Artists' Television Access

[email protected]: Comedy Shorts

Tuesday, December 10, 2019, 6:30 pm

Screening a Noe Valley Library ( 451 Jersey St, SF)

We often are told “silent films were never silent”, but Rick Altman’s research suggests that for the first fifteen years or so of cinema’s existence, they indeed sometimes were shown without musical accompaniment or live narration. The Cinémathèque Française in Paris has always shown silent films with no soundtrack other than the whir of the projector and the laughter of our neighbors. This music-less screening is specially designed to make sure there will be a lot of the latter, featuring some of the funniest comedies of the silent era, each directed by a Great Master.

Big Business (Leo McCarey & James W. Horne, 1929) 20 minutes
Stan Laurel & Oliver Hardy try to sell Christmas Trees door-to-door in a sunny Southern California suburb, but are met with a less-than-jolly reception by grinchy homeowner James Finlayson. The conflict inevitably escalates into fury of anti-materialist excess. Leo McCarey, who later directed feature-length comedies with the Marx Brothers, Mae West and Cary Grant, is often cited as the first to successfully pair Laurel with Hardy. Big Business may be the hilariously destructive apotheosis of their collaboration.

The Rink (Charlie Chaplin, 1916) 24 minutes
Often cited as Chaplin’s most productive period as a director and performer, his year and a half at Mutual Films gave him an unprecedented opportunity to make a dozen films with high enough budgets to accommodate his overflowing gag ideas. Eleven of them co-starred Edna Purviance as Charlie’s love interest and Eric Campbell as the heavy, including The Rink, released in December 1916. This film elaborated on roller skating routines Chaplin had developed while working on Fred Karno’s musical hall circuit in England. One Ohio theatre sent Mutual a carpenter’s bill after enthusiastic audience laughter literally “brought down most of the house. The plaster fell off the ceiling and part of the floor sagged.”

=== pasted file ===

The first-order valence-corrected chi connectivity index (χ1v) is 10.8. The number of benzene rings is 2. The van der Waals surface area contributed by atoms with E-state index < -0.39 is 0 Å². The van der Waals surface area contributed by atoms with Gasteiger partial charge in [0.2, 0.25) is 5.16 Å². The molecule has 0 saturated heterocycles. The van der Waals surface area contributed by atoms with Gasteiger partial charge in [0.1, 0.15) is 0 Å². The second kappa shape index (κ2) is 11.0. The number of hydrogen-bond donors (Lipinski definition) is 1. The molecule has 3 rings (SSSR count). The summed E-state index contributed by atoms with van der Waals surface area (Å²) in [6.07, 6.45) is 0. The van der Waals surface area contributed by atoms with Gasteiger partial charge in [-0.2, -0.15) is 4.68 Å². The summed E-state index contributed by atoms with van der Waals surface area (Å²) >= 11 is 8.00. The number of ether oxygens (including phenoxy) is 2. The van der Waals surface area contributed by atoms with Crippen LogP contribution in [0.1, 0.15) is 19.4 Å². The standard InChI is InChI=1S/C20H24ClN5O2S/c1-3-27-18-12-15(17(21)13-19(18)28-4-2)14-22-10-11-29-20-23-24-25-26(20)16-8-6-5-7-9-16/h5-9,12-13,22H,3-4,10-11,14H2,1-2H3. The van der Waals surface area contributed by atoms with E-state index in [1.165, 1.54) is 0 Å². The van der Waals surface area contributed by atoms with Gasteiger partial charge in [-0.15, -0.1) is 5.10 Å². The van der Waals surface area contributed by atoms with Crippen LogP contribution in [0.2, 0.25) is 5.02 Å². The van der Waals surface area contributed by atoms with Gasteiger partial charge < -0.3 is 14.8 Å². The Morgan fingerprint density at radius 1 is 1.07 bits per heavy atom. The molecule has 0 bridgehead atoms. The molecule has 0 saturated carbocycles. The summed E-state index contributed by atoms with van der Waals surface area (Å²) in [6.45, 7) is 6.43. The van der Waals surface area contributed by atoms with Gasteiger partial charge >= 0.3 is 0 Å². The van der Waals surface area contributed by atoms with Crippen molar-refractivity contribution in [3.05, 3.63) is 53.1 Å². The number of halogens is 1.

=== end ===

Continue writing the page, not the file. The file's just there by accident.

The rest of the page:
One Week (Buster Keaton & Edward F. Cline, 1920) 25 minutes
Buster Keaton’s first film release as a solo act after fifteen as a duo partnered with his friend Roscoe “Fatty” Arbuckle, One Week became a template for Keaton’s subsequent career, and indeed for physical comedy thereafter. Made during a Federal campaign to increase homeownership, but more than a decade before the New Deal provided substantial assistance for such, One Week follows Keaton and his fictional new bride Sybil Seely as they attempt to construct a house from a kit. A jealous suitor interferes to ensure their domicile becomes a misshapen hazard- and just the perfect arena for Buster to execute the impossible stunts that became his hallmark. The ensuing twists and turns make for one of the most watchable -and RE-watchable- short films ever produced.

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